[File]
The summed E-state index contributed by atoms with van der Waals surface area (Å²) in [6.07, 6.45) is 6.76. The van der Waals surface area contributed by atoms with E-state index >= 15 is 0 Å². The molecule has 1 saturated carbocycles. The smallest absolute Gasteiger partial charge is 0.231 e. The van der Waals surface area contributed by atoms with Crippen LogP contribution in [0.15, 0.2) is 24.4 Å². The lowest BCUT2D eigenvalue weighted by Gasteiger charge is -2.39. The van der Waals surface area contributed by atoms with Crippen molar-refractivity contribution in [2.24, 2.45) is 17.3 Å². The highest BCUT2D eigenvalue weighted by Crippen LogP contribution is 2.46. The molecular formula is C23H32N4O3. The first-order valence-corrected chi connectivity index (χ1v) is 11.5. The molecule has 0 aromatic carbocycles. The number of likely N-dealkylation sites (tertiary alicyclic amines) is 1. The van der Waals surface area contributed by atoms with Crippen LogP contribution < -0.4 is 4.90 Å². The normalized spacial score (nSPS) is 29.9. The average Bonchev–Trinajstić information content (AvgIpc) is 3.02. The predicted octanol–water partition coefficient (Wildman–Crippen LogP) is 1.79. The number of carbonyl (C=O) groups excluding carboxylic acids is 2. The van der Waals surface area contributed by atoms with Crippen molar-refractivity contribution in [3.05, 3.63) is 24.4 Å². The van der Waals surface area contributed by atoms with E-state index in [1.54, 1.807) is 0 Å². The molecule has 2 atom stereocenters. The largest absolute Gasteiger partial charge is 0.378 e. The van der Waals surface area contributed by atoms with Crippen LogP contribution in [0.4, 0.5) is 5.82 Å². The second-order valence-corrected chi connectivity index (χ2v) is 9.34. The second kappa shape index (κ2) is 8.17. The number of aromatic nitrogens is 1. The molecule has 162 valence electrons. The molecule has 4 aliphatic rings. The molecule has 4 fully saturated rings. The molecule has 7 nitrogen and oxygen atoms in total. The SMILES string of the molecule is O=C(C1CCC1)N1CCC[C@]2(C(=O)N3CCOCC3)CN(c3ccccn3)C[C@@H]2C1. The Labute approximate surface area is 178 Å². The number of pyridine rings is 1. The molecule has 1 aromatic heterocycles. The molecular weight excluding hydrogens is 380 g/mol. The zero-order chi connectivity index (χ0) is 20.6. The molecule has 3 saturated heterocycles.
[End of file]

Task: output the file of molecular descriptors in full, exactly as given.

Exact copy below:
The summed E-state index contributed by atoms with van der Waals surface area (Å²) in [6.07, 6.45) is 6.76. The van der Waals surface area contributed by atoms with E-state index >= 15 is 0 Å². The molecule has 1 saturated carbocycles. The smallest absolute Gasteiger partial charge is 0.231 e. The van der Waals surface area contributed by atoms with Crippen LogP contribution in [0.15, 0.2) is 24.4 Å². The lowest BCUT2D eigenvalue weighted by Gasteiger charge is -2.39. The van der Waals surface area contributed by atoms with Crippen molar-refractivity contribution in [2.24, 2.45) is 17.3 Å². The highest BCUT2D eigenvalue weighted by Crippen LogP contribution is 2.46. The molecular formula is C23H32N4O3. The first-order valence-corrected chi connectivity index (χ1v) is 11.5. The molecule has 0 aromatic carbocycles. The number of likely N-dealkylation sites (tertiary alicyclic amines) is 1. The van der Waals surface area contributed by atoms with Crippen LogP contribution < -0.4 is 4.90 Å². The normalized spacial score (nSPS) is 29.9. The average Bonchev–Trinajstić information content (AvgIpc) is 3.02. The predicted octanol–water partition coefficient (Wildman–Crippen LogP) is 1.79. The number of carbonyl (C=O) groups excluding carboxylic acids is 2. The van der Waals surface area contributed by atoms with Crippen molar-refractivity contribution in [3.05, 3.63) is 24.4 Å². The van der Waals surface area contributed by atoms with E-state index in [1.54, 1.807) is 0 Å². The molecule has 2 atom stereocenters. The largest absolute Gasteiger partial charge is 0.378 e. The van der Waals surface area contributed by atoms with Crippen LogP contribution in [0.4, 0.5) is 5.82 Å². The second-order valence-corrected chi connectivity index (χ2v) is 9.34. The second kappa shape index (κ2) is 8.17. The number of aromatic nitrogens is 1. The molecule has 162 valence electrons. The molecule has 4 aliphatic rings. The molecule has 4 fully saturated rings. The molecule has 7 nitrogen and oxygen atoms in total. The SMILES string of the molecule is O=C(C1CCC1)N1CCC[C@]2(C(=O)N3CCOCC3)CN(c3ccccn3)C[C@@H]2C1. The Labute approximate surface area is 178 Å². The number of pyridine rings is 1. The molecule has 1 aromatic heterocycles. The molecular weight excluding hydrogens is 380 g/mol. The zero-order chi connectivity index (χ0) is 20.6. The molecule has 3 saturated heterocycles.